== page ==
A! Magazine for the Arts

King alumnus speaks about his new book

March 31, 2021

The King Institute for Faith and Culture hosts a Facebook Live conversation between John Van Dyke and Brandon Story April 13 at 7 p.m. Van Dyke, King Alumnus and Navy Chaplain, is the author of “Poetic Creation: Language and the Unsayable in the Late Poetry of Robert Penn Warren.” Story is an assistant professor of English at King.

Van Dyke earned a bachelor’s degree from King College, a master’s in divinity from Reformed Theological Seminary and a doctorate from the University of Glasgow.

An ordained Presbyterian minister, he serves as a Navy chaplain. He is about to be deployed to the Pentagon. He is a published poet.

Though perhaps best known for his 1947 Pulitzer Prize winning novel “All the King’s Men,” Warren’s ?nal phase of poetry from the 1960s through the 1980s demonstrates a maturity of thought not previously seen in his work. By wrestling with the fundamental questions of language and articulation throughout his work in this period, Warren seeks to understand how the poet can “say the unsayable.”

“Poetic Creation” reads Robert Penn Warren’s later poetry in a way that places his work at the heart of contemporary discourses on language and the unsayable. Van Dyke invites the reader to return to the poems themselves to participate in Warren’s pursuit of poetry’s unique power to speak the unsayable into the world.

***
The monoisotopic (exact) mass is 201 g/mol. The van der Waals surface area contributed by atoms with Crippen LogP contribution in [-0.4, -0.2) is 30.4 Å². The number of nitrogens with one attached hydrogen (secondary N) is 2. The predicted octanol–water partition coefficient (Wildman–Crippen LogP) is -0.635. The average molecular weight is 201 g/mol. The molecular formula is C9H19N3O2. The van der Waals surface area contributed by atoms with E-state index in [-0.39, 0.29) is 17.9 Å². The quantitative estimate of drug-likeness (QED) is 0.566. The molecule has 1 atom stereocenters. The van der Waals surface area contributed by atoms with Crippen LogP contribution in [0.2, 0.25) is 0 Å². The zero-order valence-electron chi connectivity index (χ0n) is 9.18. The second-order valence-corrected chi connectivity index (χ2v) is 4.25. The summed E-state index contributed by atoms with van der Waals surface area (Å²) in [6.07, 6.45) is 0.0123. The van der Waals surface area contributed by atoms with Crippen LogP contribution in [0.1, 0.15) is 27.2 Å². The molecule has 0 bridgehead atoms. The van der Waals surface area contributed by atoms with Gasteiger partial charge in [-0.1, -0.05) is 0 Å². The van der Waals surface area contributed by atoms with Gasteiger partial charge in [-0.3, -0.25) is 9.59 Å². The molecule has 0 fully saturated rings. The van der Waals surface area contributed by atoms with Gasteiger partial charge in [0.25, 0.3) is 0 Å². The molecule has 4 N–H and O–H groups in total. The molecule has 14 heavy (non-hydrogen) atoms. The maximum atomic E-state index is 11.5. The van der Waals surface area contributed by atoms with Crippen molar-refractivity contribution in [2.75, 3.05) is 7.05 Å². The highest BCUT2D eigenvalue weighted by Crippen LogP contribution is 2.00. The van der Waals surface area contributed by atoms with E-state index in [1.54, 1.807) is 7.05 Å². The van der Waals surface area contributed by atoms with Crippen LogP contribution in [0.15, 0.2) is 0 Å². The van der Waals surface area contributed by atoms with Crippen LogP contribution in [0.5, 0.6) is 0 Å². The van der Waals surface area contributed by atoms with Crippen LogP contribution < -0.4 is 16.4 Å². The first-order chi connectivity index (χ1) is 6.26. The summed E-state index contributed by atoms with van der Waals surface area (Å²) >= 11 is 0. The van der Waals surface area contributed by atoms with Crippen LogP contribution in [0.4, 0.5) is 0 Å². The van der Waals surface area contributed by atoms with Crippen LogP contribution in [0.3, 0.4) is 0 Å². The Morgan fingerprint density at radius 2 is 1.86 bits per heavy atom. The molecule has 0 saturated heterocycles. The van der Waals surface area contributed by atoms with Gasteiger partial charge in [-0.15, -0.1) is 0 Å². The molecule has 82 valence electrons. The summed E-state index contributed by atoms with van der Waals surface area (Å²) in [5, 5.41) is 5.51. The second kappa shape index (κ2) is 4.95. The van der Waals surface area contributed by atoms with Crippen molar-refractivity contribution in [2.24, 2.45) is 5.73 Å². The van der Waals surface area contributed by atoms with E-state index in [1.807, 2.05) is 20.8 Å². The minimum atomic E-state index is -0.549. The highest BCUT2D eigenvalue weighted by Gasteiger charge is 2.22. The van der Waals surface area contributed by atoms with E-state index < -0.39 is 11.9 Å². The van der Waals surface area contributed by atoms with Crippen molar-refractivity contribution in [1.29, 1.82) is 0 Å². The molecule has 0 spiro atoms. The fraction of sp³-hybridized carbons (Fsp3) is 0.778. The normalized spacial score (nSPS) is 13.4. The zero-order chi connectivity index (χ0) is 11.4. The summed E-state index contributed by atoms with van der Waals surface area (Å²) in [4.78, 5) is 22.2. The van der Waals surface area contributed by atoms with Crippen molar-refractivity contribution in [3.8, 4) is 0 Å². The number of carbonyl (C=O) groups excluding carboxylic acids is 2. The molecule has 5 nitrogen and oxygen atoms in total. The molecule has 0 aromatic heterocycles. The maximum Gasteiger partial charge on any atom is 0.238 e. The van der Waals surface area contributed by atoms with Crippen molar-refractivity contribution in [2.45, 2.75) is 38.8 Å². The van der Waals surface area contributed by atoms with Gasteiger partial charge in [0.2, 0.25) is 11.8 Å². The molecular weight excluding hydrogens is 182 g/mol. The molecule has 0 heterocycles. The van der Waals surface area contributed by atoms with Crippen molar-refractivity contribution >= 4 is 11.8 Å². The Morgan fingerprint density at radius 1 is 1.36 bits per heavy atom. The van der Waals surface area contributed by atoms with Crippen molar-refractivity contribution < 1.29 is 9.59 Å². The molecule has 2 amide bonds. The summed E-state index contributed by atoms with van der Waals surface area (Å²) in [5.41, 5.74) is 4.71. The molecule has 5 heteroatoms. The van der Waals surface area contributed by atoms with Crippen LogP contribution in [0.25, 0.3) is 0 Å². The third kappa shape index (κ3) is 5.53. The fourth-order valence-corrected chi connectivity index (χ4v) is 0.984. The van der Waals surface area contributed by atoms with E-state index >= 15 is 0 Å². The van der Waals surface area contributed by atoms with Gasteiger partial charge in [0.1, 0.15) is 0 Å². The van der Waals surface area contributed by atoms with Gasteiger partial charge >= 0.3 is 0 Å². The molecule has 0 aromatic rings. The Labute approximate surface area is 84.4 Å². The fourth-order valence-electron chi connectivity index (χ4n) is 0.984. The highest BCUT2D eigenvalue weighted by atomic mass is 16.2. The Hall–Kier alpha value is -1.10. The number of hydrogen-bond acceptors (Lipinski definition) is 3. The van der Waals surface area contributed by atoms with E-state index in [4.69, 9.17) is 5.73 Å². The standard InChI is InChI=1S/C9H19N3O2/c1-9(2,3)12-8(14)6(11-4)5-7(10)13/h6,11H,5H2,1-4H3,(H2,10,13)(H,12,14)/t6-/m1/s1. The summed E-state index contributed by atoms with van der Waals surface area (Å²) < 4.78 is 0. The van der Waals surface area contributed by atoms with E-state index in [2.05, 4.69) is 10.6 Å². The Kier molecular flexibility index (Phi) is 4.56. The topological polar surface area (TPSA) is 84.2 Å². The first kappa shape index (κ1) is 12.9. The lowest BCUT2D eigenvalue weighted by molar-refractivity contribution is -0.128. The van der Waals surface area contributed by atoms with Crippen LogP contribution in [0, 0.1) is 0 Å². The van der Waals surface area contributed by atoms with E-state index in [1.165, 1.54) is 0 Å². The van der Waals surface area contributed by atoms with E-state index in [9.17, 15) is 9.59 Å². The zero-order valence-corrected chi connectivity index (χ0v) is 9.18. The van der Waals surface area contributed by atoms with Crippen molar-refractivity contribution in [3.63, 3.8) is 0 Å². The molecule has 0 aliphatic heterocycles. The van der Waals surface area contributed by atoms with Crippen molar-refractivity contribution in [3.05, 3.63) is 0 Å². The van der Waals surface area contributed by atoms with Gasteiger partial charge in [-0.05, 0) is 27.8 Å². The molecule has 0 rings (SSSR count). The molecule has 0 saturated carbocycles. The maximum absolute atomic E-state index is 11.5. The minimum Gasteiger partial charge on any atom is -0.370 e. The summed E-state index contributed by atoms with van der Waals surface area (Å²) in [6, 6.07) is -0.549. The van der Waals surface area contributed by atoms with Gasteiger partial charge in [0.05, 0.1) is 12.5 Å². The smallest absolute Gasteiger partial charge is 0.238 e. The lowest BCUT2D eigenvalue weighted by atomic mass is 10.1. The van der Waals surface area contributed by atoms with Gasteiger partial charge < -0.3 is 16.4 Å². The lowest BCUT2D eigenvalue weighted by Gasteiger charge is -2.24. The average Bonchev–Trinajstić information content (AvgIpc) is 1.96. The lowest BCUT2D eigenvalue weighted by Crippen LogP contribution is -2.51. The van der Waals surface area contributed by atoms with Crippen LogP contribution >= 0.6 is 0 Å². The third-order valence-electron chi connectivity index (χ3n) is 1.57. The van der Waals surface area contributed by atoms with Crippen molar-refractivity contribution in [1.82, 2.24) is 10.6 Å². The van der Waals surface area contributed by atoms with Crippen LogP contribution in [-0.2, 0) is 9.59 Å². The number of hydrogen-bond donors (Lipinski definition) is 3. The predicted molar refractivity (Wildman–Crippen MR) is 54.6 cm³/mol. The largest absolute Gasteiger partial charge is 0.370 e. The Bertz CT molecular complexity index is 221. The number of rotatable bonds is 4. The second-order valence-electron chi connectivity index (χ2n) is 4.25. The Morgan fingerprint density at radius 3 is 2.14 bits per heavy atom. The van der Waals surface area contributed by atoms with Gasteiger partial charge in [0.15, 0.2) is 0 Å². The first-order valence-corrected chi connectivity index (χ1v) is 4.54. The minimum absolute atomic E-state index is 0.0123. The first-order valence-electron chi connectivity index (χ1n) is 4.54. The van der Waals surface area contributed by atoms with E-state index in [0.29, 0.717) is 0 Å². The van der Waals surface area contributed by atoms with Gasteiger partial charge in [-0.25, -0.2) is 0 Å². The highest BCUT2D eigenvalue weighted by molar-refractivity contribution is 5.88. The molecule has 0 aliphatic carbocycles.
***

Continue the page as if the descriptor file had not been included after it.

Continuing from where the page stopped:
“Van Dyke demonstrates that Warren’s work achieves its full coherence and power when read through the prism of the apophatic as creative resource ... a critical work with a crystalline literary quality of its own that fosters pleasure in reading,” says William Franke, author of “A Philosophy of the Unsayable.

“Van Dyke examines how Warren, not through developing a systemic philosophy of poetic language but by struggling among the concrete realities of the act of poiesis, wrestles with the angel of poetry’s power to shape, in a completely implicit way, a way to face what is beyond language but which inhabits and haunts it, fulfills it and torments it, and at once delivers to the poet the power of primary speech and reduces the poet to anguished silence,” says John Burt, editor of “The Collected Poems of Robert Penn Warren.”

For more information, visit www.king.edu/events.